Health Alert: Health Organization Sends Out Strong Message; Urging The Public To Consume More Of These Foods For Healthy Living -[Check Out The Press Release Issued]
In order to live a healthy lifestyle and prevent disease, the Ghana Coalition of NGOs in Nutrition and Food Security (CONFSEC) has urged the populace to eat more fruits and vegetables.
“We are encouraging Ghanaians to adopt backyard organic farming of fruits and veggies for consumption for a healthy life,” they stated.
This was stated in a press release released by Jane Oku and Kekesi Defor, who are both CONFSEC members, in honor of National Fruits and Veggies Week 2023, which will be held under the banner “Grow Your Veggies, Eat Your Veggies, and Grow in Good Health” as part of the celebration of this year’s World Food Day.
Fruits and Vegetables Week will be observed from Monday, October 16, to Sunday, October 22, 2023.
To encourage good health, the week is celebrated yearly in conjunction with World Food Day.
The release stated: “No matter where you look, the food we consume is getting farther away from nature. Grocery store shelves are filled with processed foods with preservatives and additives that are hard to pronounce.”
“When you think about the effect this type of diet can have on your health, it’s troubling. It’s of little wonder the rates of obesity, heart disease, diabetes, and other metabolic diseases have increased steadily over the last few years in Ghana.”
“But it’s not too late to start bringing your diet more in line with nature, and that means eating more fruits and vegetables because fruits and vegetables are a great source of vitamins and minerals, has lots of fibre, low-calorie, low-fat, protects against cancer and other diseases.”
According to the press release, adding fruits and vegetables to a well-balanced diet can aid in weight loss or prevent weight gain because they are low in saturated fat, salt, and sugar and generally contribute to maintaining good health.
World Food Day was celebrated under the theme: “Water is life, Water is Food. Leave no one behind,” and as a result, the release stated how food produced affects water and that together Ghanaians can take water action for food and be the change.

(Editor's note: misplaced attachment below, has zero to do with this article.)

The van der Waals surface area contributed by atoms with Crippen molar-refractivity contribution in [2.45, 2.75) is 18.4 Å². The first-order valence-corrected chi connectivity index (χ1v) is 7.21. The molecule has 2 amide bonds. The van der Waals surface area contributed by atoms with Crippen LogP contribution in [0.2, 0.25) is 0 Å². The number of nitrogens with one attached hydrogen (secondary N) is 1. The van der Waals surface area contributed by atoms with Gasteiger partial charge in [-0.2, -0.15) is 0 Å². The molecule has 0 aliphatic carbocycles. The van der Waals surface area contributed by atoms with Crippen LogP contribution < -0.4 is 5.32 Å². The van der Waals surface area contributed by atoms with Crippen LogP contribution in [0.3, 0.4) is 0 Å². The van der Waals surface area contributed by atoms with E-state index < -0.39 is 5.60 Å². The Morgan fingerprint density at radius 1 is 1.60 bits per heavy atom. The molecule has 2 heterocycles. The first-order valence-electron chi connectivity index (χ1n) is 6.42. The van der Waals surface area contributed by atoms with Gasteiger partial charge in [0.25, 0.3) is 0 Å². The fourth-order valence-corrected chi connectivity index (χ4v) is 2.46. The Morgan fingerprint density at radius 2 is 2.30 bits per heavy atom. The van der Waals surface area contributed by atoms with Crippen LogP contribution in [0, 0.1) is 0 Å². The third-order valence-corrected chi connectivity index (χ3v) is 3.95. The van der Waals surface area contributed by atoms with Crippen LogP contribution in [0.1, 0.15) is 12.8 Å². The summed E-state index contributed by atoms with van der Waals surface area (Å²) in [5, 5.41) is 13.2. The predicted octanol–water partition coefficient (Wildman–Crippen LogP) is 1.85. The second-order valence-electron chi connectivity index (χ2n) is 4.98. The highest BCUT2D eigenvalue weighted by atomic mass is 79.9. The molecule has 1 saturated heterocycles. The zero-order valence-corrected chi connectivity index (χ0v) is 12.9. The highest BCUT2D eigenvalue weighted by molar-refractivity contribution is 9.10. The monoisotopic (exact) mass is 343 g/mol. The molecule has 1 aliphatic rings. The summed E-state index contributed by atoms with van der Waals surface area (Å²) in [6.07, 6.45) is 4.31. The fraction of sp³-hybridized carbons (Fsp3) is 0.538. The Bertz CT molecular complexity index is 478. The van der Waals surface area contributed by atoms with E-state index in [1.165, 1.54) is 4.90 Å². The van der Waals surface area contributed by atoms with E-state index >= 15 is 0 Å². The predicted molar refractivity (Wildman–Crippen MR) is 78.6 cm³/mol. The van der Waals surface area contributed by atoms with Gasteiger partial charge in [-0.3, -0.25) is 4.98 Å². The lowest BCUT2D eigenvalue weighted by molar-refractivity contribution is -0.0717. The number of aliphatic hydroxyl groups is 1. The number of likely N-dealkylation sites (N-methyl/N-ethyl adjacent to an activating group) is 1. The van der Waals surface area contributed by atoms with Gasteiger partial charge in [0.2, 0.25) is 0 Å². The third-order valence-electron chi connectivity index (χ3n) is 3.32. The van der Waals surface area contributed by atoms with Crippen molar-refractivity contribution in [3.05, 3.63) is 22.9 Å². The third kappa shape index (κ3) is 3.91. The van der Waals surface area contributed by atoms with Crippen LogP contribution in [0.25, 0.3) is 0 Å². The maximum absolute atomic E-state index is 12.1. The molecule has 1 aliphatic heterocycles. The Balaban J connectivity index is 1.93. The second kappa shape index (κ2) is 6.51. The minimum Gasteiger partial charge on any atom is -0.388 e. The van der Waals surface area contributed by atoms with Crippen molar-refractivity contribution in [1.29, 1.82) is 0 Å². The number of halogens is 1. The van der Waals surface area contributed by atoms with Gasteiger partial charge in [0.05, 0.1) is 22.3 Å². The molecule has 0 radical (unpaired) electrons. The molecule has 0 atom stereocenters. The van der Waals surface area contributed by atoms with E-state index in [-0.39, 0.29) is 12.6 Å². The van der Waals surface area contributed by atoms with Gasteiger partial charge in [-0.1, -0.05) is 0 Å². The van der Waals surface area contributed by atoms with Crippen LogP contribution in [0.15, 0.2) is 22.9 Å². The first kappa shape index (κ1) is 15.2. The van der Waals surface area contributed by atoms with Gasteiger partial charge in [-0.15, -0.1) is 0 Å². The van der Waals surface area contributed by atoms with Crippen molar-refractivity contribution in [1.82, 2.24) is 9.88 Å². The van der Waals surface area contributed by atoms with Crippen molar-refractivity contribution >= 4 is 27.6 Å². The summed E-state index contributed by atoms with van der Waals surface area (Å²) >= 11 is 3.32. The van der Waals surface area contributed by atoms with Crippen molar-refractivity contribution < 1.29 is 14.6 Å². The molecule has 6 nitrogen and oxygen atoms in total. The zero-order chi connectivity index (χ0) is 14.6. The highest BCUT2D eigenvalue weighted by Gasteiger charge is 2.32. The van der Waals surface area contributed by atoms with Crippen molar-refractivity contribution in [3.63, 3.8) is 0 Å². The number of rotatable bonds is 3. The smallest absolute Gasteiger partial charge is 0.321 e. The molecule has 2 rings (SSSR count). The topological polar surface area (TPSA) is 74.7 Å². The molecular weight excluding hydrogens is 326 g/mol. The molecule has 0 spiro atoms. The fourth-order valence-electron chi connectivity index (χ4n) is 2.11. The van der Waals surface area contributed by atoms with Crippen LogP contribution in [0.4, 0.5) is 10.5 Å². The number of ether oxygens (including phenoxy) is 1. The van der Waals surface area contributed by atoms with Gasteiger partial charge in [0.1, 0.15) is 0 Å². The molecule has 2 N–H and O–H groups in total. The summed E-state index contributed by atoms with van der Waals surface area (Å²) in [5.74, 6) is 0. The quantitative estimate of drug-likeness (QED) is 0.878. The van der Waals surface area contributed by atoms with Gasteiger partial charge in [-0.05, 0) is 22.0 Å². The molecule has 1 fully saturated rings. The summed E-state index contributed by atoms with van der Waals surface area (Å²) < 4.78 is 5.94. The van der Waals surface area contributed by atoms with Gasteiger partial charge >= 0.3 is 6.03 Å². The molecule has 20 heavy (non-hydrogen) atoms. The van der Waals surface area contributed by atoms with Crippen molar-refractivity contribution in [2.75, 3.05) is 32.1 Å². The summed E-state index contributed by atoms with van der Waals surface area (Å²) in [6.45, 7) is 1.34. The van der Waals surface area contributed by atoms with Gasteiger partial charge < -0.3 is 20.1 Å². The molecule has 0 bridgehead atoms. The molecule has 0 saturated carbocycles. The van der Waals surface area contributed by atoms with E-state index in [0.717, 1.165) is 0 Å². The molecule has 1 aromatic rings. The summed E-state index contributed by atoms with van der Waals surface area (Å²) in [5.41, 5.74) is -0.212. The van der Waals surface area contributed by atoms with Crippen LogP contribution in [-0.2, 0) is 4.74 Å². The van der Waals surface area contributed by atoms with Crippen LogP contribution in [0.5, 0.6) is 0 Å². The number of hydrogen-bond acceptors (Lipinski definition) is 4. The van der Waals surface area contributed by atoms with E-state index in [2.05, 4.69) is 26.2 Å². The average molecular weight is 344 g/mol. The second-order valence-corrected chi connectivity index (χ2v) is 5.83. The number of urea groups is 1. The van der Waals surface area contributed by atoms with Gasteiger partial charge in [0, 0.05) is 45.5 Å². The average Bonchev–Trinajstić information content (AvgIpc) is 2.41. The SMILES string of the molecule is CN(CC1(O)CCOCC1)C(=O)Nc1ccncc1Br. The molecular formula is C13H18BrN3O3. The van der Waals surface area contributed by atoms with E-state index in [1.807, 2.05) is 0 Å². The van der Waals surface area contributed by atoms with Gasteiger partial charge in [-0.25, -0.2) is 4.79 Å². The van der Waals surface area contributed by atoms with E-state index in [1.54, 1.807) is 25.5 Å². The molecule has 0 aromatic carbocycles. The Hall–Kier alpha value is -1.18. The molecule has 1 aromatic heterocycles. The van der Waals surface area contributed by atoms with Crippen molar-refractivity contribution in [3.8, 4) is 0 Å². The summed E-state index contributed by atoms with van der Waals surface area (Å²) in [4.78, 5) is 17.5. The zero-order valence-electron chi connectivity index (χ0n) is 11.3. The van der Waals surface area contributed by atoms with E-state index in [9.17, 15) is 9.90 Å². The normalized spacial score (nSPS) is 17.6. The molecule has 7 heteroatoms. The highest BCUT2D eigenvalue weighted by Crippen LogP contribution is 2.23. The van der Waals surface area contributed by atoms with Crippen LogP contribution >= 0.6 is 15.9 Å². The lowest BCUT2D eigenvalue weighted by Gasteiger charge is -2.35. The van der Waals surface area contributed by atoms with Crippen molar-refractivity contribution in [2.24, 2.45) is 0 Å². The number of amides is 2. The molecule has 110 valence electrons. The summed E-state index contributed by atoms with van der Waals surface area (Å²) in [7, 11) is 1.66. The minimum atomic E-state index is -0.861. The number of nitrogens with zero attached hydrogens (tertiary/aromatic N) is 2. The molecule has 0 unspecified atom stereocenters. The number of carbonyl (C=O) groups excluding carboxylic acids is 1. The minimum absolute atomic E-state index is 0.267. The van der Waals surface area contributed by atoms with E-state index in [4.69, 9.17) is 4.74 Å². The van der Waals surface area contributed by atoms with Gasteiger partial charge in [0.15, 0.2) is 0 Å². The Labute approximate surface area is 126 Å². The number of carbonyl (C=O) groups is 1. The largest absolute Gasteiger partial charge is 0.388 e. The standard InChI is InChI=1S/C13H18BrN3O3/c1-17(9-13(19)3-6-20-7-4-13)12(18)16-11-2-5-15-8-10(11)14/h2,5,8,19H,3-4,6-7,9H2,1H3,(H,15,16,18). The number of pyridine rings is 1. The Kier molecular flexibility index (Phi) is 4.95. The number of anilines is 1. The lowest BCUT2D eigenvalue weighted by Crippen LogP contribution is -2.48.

It stated that data from the Multiple Indicator Cluster Survey shows that 76 percent of household water in Ghana is contaminated at the point of use and to mitigate the impact of poor access to clean water, sanitation, and hygiene on child nutrition outcomes, the WASH sector must increase investments on nutrition-sensitive interventions.
“These interventions include food hygiene promotion, household water treatment and safe storage, and community-based sanitation interventions,” it pointed out.
The release said according to UNICEF Ghana, child and maternal malnutrition is the largest single health risk factor in Ghana and that to address malnutrition among children of school-going age, the education sector must increase investment in interventions to address their nutritional needs.
It stated that for the government to resolve the widespread and growing problem of food insecurity, and to reduce its reliance on donor funding, it needs to increase its spending on a broad set of nutrition-sensitive interventions within the agriculture sector.
“These interventions include food price policies for promoting healthy diets, food safety, and aflatoxin prevention, food marketing and advertising practices, food fortification, and the diversification and sustainable intensification of agriculture production,” it said.
“The Government should introduce expenditure lines for sub-programs that cover nutrition interventions, with a common budget code, that will better facilitate monitoring of expenditure for high-impact interventions that are crucial for children’s development, and for their long-term productivity, the release urged.